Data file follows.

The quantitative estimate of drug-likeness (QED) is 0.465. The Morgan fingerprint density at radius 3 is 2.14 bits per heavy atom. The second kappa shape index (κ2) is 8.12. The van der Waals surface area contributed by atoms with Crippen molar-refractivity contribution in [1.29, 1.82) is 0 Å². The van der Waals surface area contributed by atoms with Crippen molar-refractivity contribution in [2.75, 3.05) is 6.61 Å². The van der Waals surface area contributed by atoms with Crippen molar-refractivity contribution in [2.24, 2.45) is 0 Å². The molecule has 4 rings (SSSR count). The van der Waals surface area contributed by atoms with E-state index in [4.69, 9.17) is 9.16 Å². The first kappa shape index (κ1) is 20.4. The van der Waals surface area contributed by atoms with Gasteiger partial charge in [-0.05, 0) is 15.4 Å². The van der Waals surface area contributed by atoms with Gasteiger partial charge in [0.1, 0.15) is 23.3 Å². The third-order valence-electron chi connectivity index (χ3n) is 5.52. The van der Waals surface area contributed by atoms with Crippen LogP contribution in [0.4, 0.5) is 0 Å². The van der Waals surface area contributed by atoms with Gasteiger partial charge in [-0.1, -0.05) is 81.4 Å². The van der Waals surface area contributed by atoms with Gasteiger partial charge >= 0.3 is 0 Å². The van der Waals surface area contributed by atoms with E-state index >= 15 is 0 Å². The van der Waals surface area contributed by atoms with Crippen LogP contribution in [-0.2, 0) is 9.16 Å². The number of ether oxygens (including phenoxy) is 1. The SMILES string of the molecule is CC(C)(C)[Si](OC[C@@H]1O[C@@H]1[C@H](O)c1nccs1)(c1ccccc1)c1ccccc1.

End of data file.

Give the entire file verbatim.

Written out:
The quantitative estimate of drug-likeness (QED) is 0.465. The Morgan fingerprint density at radius 3 is 2.14 bits per heavy atom. The second kappa shape index (κ2) is 8.12. The van der Waals surface area contributed by atoms with Crippen molar-refractivity contribution in [1.29, 1.82) is 0 Å². The van der Waals surface area contributed by atoms with Crippen molar-refractivity contribution in [2.75, 3.05) is 6.61 Å². The van der Waals surface area contributed by atoms with Crippen molar-refractivity contribution in [2.24, 2.45) is 0 Å². The molecule has 4 rings (SSSR count). The van der Waals surface area contributed by atoms with E-state index in [4.69, 9.17) is 9.16 Å². The first kappa shape index (κ1) is 20.4. The van der Waals surface area contributed by atoms with Gasteiger partial charge in [-0.05, 0) is 15.4 Å². The van der Waals surface area contributed by atoms with Gasteiger partial charge in [0.1, 0.15) is 23.3 Å². The third-order valence-electron chi connectivity index (χ3n) is 5.52. The van der Waals surface area contributed by atoms with Crippen LogP contribution in [0.4, 0.5) is 0 Å². The van der Waals surface area contributed by atoms with Gasteiger partial charge in [-0.1, -0.05) is 81.4 Å². The van der Waals surface area contributed by atoms with Gasteiger partial charge >= 0.3 is 0 Å². The van der Waals surface area contributed by atoms with E-state index >= 15 is 0 Å². The van der Waals surface area contributed by atoms with Crippen LogP contribution in [-0.2, 0) is 9.16 Å². The number of ether oxygens (including phenoxy) is 1. The SMILES string of the molecule is CC(C)(C)[Si](OC[C@@H]1O[C@@H]1[C@H](O)c1nccs1)(c1ccccc1)c1ccccc1.